The consumer price index (CPI) in the United States rose by 8.3% in April compared with April 2021, moderating from an 8.5% year-on-year gain in March. Core CPI, which excludes volatile food and energy prices, rose by 6.2% year-on-year in April, down from a 6.5% rise in March. Although the report supports Vanguard’s view that headline and core inflation are likely to peak in the second quarter, it shows that the Federal Reserve will need to remain vigilant, especially given an accelerated pace of core services price gains.
Headline inflation in the euro area remained stable in April, holding at 7.4% compared with April 2021. Energy prices were up by 37.5% year-on-year, though that was less than a 44.3% year-on-year gain in March. However, prices for food, non-energy industrial goods, and services all rose by more than they did in March. Core inflation, which excludes volatile food and energy prices, increased from a revised 3.0% to 3.5%, suggesting a broadening of inflationary pressures in the economy. We have revised our 2022 euro-area inflation forecast higher, from an average of 6.5% to an average just above 7%. We expect euro-area inflation to peak in the second quarter of 2022, with inflation falling back toward the ECB’s 2% target by the end of 2023.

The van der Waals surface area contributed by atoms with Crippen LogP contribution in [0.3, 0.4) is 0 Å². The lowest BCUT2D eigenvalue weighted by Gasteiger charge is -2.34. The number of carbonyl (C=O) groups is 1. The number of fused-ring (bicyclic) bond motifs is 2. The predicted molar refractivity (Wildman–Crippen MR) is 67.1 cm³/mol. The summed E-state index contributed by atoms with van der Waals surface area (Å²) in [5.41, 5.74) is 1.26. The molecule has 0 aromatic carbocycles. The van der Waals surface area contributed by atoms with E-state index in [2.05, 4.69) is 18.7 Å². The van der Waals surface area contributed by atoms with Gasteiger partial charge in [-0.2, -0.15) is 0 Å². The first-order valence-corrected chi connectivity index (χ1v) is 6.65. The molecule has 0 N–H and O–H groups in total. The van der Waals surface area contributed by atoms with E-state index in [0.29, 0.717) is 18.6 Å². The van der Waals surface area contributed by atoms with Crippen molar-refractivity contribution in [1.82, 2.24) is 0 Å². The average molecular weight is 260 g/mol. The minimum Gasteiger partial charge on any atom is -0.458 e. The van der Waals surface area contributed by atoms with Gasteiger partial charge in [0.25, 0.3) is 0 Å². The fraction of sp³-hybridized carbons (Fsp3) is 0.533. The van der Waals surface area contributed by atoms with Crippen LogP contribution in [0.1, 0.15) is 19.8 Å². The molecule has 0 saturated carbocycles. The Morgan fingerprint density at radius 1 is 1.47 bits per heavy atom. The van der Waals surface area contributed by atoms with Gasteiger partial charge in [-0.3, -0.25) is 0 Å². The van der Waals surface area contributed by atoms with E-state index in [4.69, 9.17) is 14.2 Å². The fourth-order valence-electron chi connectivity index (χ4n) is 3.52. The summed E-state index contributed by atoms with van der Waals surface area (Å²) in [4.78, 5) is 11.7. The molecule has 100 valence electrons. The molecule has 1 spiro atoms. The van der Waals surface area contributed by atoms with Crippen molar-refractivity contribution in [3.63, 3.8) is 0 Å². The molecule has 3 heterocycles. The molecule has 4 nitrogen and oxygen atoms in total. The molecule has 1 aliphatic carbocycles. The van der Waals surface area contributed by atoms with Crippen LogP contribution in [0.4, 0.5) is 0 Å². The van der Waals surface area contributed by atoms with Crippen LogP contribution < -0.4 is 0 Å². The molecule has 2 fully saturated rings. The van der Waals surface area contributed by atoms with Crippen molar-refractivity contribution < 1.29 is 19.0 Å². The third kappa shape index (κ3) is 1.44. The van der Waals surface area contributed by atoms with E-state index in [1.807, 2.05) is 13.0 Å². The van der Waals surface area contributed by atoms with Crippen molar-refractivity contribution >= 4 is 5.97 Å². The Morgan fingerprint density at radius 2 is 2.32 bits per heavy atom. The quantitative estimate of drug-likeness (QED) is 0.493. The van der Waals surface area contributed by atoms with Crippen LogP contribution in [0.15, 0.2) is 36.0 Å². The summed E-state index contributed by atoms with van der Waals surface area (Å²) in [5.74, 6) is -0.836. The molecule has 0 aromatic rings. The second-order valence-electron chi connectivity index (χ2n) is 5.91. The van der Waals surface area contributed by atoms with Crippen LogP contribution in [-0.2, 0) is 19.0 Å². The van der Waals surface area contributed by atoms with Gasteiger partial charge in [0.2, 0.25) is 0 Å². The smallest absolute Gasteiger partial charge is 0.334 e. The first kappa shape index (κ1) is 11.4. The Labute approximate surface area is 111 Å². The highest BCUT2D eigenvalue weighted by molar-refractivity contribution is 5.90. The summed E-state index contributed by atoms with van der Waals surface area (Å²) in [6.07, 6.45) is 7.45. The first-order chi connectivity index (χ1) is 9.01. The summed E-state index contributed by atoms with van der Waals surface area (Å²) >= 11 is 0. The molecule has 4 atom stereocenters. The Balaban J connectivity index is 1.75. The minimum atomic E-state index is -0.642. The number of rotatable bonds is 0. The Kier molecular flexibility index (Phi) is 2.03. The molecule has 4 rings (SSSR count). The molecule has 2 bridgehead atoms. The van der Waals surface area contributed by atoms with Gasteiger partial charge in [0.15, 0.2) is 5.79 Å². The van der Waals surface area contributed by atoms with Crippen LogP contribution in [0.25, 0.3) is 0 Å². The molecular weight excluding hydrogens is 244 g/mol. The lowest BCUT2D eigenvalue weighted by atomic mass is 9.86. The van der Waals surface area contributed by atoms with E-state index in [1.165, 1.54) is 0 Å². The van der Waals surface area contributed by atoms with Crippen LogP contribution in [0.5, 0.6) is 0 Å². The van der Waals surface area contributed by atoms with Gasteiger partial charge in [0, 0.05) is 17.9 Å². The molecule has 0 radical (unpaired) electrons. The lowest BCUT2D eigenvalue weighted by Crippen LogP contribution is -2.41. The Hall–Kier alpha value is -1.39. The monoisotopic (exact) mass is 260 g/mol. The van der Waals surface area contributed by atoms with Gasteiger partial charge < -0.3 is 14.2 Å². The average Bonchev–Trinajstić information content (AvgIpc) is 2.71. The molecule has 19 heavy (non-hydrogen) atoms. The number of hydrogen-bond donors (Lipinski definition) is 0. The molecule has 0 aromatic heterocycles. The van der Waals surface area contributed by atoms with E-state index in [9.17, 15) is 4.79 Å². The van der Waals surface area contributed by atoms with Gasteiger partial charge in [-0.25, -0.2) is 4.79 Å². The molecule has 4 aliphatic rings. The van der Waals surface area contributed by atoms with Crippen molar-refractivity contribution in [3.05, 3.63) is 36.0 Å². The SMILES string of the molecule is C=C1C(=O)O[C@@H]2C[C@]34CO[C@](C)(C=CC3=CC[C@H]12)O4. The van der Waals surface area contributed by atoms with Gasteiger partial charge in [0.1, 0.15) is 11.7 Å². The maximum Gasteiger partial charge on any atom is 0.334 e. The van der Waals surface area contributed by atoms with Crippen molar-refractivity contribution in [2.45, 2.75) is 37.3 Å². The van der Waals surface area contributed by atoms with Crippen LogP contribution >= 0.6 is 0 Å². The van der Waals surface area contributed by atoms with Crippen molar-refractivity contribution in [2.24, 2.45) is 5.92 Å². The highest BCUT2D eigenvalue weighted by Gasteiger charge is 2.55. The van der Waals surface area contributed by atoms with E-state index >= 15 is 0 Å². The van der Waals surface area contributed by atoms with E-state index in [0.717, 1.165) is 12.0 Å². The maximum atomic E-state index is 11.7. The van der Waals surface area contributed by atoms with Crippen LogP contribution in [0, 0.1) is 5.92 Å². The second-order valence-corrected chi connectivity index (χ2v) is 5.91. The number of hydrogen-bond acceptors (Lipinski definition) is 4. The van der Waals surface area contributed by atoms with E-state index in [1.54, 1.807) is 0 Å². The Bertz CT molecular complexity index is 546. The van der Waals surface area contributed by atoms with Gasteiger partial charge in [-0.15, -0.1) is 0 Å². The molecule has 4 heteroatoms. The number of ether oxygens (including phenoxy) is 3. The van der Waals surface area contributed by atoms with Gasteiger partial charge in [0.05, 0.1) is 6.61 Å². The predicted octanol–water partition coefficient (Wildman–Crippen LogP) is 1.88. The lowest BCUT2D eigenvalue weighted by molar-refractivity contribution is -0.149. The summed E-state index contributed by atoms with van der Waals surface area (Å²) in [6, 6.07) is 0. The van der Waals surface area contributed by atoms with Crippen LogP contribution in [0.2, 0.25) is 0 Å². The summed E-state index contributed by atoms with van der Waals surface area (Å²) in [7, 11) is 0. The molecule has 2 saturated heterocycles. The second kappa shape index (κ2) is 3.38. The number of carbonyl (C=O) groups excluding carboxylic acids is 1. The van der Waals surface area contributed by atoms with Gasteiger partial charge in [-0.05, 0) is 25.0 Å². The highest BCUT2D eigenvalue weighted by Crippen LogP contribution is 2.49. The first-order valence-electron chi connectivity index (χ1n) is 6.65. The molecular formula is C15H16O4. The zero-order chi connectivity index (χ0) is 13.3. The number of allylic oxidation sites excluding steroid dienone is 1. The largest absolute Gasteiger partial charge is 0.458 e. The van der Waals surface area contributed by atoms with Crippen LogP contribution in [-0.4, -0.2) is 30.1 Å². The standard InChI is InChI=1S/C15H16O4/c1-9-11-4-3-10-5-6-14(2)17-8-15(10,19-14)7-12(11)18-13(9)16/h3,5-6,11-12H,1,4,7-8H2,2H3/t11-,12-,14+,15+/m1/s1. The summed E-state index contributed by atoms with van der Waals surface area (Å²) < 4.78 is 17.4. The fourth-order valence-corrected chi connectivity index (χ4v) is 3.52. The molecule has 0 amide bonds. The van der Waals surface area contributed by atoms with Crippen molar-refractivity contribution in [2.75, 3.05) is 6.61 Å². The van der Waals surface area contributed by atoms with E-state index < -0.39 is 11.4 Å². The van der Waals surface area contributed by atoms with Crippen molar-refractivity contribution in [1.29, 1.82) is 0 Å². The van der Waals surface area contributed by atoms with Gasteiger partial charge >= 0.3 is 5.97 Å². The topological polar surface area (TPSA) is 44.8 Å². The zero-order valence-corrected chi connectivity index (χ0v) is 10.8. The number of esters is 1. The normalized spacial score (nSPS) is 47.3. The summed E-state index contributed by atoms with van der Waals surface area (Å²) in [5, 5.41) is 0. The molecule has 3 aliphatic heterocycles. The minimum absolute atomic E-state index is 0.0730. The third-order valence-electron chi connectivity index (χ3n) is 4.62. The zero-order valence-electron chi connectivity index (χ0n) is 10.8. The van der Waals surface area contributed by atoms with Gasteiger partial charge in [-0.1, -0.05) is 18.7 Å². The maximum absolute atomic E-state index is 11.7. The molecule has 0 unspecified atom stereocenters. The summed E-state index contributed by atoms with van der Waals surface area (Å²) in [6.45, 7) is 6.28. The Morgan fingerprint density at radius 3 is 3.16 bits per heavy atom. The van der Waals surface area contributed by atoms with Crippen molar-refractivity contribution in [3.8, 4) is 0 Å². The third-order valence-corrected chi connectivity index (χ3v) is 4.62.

Annual inflation in the United Kingdom rose to 9.0% in April, a 40-year high. Prices rose by 2.5% in the month, higher than a 1.1% increase in March, driven by the 54% increase in the nation’s energy price cap on April 1, which led to a 47.5% increase in utility prices. Core inflation, which excludes volatile food and energy prices, rose to a 30-year high of 6.2% year-on-year. Higher energy prices resulting from the war in Ukraine and, more recently, the broadening of price pressures, have led us to revise our 2022 inflation forecast to an average of 7% to 8% from a previous forecast of 5% to 6%. We expect headline inflation to breach 10% in the fourth quarter, after an anticipated October increase in the energy price cap.